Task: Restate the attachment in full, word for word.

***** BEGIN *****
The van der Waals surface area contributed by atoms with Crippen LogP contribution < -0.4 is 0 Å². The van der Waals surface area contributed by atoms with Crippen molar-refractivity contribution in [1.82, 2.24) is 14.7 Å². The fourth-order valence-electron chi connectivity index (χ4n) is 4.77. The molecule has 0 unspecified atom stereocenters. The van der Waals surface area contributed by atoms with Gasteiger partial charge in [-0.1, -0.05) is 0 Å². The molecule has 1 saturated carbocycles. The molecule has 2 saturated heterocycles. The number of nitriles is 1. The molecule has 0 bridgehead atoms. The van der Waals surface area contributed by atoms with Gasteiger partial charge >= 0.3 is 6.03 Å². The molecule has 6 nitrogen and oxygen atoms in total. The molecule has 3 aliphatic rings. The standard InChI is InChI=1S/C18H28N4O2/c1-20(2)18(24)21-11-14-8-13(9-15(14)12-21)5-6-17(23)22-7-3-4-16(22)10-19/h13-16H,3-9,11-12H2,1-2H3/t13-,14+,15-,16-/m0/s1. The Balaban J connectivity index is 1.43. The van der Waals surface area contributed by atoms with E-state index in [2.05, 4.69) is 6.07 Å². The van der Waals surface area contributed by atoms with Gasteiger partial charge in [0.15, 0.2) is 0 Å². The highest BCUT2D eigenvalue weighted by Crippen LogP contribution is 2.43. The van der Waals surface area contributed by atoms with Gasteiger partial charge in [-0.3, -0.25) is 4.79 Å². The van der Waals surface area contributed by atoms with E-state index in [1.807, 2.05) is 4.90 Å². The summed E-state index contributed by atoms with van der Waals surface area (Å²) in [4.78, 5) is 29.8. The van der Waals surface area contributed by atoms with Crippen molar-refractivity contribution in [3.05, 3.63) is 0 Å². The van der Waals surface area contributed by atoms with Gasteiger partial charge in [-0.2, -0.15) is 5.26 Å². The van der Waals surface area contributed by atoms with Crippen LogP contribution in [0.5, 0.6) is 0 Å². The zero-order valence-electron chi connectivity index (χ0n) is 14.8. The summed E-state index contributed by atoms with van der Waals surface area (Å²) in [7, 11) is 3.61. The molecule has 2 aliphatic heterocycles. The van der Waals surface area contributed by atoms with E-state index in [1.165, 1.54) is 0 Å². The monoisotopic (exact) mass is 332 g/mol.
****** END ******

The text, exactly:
The van der Waals surface area contributed by atoms with Crippen LogP contribution < -0.4 is 0 Å². The van der Waals surface area contributed by atoms with Crippen molar-refractivity contribution in [1.82, 2.24) is 14.7 Å². The fourth-order valence-electron chi connectivity index (χ4n) is 4.77. The molecule has 0 unspecified atom stereocenters. The van der Waals surface area contributed by atoms with Gasteiger partial charge in [-0.1, -0.05) is 0 Å². The molecule has 1 saturated carbocycles. The molecule has 2 saturated heterocycles. The number of nitriles is 1. The molecule has 0 bridgehead atoms. The van der Waals surface area contributed by atoms with Gasteiger partial charge >= 0.3 is 6.03 Å². The molecule has 6 nitrogen and oxygen atoms in total. The molecule has 3 aliphatic rings. The standard InChI is InChI=1S/C18H28N4O2/c1-20(2)18(24)21-11-14-8-13(9-15(14)12-21)5-6-17(23)22-7-3-4-16(22)10-19/h13-16H,3-9,11-12H2,1-2H3/t13-,14+,15-,16-/m0/s1. The Balaban J connectivity index is 1.43. The van der Waals surface area contributed by atoms with E-state index in [2.05, 4.69) is 6.07 Å². The van der Waals surface area contributed by atoms with Gasteiger partial charge in [0.15, 0.2) is 0 Å². The highest BCUT2D eigenvalue weighted by Crippen LogP contribution is 2.43. The van der Waals surface area contributed by atoms with Gasteiger partial charge in [-0.3, -0.25) is 4.79 Å². The van der Waals surface area contributed by atoms with E-state index in [1.807, 2.05) is 4.90 Å². The summed E-state index contributed by atoms with van der Waals surface area (Å²) in [4.78, 5) is 29.8. The van der Waals surface area contributed by atoms with Crippen molar-refractivity contribution in [3.05, 3.63) is 0 Å². The van der Waals surface area contributed by atoms with Gasteiger partial charge in [-0.2, -0.15) is 5.26 Å². The van der Waals surface area contributed by atoms with Crippen LogP contribution in [0.5, 0.6) is 0 Å². The zero-order valence-electron chi connectivity index (χ0n) is 14.8. The summed E-state index contributed by atoms with van der Waals surface area (Å²) in [7, 11) is 3.61. The molecule has 2 aliphatic heterocycles. The van der Waals surface area contributed by atoms with E-state index in [1.165, 1.54) is 0 Å². The monoisotopic (exact) mass is 332 g/mol.